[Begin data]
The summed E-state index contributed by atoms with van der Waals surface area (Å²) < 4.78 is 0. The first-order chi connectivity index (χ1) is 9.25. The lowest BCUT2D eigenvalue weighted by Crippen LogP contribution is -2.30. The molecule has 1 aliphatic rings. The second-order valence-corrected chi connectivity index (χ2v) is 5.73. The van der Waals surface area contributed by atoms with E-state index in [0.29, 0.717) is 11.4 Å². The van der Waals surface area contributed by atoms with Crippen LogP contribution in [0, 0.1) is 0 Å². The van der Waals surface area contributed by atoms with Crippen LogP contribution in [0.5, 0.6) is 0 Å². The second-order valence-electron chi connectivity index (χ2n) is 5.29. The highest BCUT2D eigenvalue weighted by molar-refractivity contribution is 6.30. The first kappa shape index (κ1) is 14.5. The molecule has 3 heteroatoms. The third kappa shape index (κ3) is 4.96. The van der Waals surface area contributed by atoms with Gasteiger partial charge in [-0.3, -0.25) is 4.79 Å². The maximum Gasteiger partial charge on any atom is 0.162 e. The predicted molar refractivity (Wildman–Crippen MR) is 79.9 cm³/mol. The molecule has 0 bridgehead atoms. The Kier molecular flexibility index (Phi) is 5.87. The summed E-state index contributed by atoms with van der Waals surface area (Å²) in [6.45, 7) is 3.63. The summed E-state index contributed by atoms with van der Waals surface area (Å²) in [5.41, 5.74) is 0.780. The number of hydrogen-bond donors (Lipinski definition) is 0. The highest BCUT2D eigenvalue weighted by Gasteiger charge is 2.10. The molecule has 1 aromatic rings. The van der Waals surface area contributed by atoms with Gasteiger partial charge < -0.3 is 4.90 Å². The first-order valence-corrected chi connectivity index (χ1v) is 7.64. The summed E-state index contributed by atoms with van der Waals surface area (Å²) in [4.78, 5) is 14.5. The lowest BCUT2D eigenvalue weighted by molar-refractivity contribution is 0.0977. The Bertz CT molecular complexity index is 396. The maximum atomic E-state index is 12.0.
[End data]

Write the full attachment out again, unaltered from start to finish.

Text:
The summed E-state index contributed by atoms with van der Waals surface area (Å²) < 4.78 is 0. The first-order chi connectivity index (χ1) is 9.25. The lowest BCUT2D eigenvalue weighted by Crippen LogP contribution is -2.30. The molecule has 1 aliphatic rings. The second-order valence-corrected chi connectivity index (χ2v) is 5.73. The van der Waals surface area contributed by atoms with E-state index in [0.29, 0.717) is 11.4 Å². The van der Waals surface area contributed by atoms with Crippen LogP contribution in [0, 0.1) is 0 Å². The van der Waals surface area contributed by atoms with Crippen LogP contribution in [0.5, 0.6) is 0 Å². The second-order valence-electron chi connectivity index (χ2n) is 5.29. The highest BCUT2D eigenvalue weighted by molar-refractivity contribution is 6.30. The first kappa shape index (κ1) is 14.5. The molecule has 3 heteroatoms. The third kappa shape index (κ3) is 4.96. The van der Waals surface area contributed by atoms with Gasteiger partial charge in [-0.3, -0.25) is 4.79 Å². The maximum Gasteiger partial charge on any atom is 0.162 e. The predicted molar refractivity (Wildman–Crippen MR) is 79.9 cm³/mol. The molecule has 0 bridgehead atoms. The Kier molecular flexibility index (Phi) is 5.87. The summed E-state index contributed by atoms with van der Waals surface area (Å²) in [6.45, 7) is 3.63. The summed E-state index contributed by atoms with van der Waals surface area (Å²) in [5.41, 5.74) is 0.780. The number of hydrogen-bond donors (Lipinski definition) is 0. The highest BCUT2D eigenvalue weighted by Gasteiger charge is 2.10. The molecule has 1 aromatic rings. The van der Waals surface area contributed by atoms with Gasteiger partial charge < -0.3 is 4.90 Å². The first-order valence-corrected chi connectivity index (χ1v) is 7.64. The summed E-state index contributed by atoms with van der Waals surface area (Å²) in [4.78, 5) is 14.5. The lowest BCUT2D eigenvalue weighted by molar-refractivity contribution is 0.0977. The Bertz CT molecular complexity index is 396. The maximum atomic E-state index is 12.0.